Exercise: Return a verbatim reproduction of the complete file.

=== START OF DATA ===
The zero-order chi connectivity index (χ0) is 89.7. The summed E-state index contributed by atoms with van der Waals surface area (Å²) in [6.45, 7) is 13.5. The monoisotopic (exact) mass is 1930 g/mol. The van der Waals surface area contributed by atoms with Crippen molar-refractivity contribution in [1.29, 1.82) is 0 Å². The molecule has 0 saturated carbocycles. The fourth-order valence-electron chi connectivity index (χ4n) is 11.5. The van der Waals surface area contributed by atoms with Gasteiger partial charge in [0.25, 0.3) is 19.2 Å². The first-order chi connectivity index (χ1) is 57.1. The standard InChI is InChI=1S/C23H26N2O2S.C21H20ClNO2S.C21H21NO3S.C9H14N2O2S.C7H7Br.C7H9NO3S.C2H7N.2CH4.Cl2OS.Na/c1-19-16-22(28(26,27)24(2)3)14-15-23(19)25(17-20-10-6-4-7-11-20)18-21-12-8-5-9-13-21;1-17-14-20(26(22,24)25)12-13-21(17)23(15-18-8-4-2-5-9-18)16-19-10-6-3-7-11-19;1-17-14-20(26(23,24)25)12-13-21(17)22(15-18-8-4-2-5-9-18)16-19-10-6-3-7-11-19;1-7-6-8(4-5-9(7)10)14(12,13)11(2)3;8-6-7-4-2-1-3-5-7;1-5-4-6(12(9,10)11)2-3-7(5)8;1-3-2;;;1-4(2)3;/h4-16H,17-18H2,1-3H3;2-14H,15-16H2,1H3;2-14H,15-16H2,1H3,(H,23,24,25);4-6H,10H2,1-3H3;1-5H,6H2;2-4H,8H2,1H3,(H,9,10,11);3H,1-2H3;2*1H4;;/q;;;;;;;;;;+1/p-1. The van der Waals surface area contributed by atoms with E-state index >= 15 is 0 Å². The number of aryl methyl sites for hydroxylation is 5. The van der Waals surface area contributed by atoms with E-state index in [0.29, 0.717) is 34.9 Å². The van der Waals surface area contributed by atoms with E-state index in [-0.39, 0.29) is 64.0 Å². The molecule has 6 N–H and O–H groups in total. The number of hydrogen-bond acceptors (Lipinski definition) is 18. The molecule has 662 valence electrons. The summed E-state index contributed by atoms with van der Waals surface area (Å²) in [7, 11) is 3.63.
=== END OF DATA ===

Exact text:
The zero-order chi connectivity index (χ0) is 89.7. The summed E-state index contributed by atoms with van der Waals surface area (Å²) in [6.45, 7) is 13.5. The monoisotopic (exact) mass is 1930 g/mol. The van der Waals surface area contributed by atoms with Crippen molar-refractivity contribution in [1.29, 1.82) is 0 Å². The molecule has 0 saturated carbocycles. The fourth-order valence-electron chi connectivity index (χ4n) is 11.5. The van der Waals surface area contributed by atoms with Gasteiger partial charge in [0.25, 0.3) is 19.2 Å². The first-order chi connectivity index (χ1) is 57.1. The standard InChI is InChI=1S/C23H26N2O2S.C21H20ClNO2S.C21H21NO3S.C9H14N2O2S.C7H7Br.C7H9NO3S.C2H7N.2CH4.Cl2OS.Na/c1-19-16-22(28(26,27)24(2)3)14-15-23(19)25(17-20-10-6-4-7-11-20)18-21-12-8-5-9-13-21;1-17-14-20(26(22,24)25)12-13-21(17)23(15-18-8-4-2-5-9-18)16-19-10-6-3-7-11-19;1-17-14-20(26(23,24)25)12-13-21(17)22(15-18-8-4-2-5-9-18)16-19-10-6-3-7-11-19;1-7-6-8(4-5-9(7)10)14(12,13)11(2)3;8-6-7-4-2-1-3-5-7;1-5-4-6(12(9,10)11)2-3-7(5)8;1-3-2;;;1-4(2)3;/h4-16H,17-18H2,1-3H3;2-14H,15-16H2,1H3;2-14H,15-16H2,1H3,(H,23,24,25);4-6H,10H2,1-3H3;1-5H,6H2;2-4H,8H2,1H3,(H,9,10,11);3H,1-2H3;2*1H4;;/q;;;;;;;;;;+1/p-1. The van der Waals surface area contributed by atoms with E-state index >= 15 is 0 Å². The number of aryl methyl sites for hydroxylation is 5. The van der Waals surface area contributed by atoms with E-state index in [0.29, 0.717) is 34.9 Å². The van der Waals surface area contributed by atoms with E-state index in [-0.39, 0.29) is 64.0 Å². The molecule has 6 N–H and O–H groups in total. The number of hydrogen-bond acceptors (Lipinski definition) is 18. The molecule has 662 valence electrons. The summed E-state index contributed by atoms with van der Waals surface area (Å²) in [7, 11) is 3.63.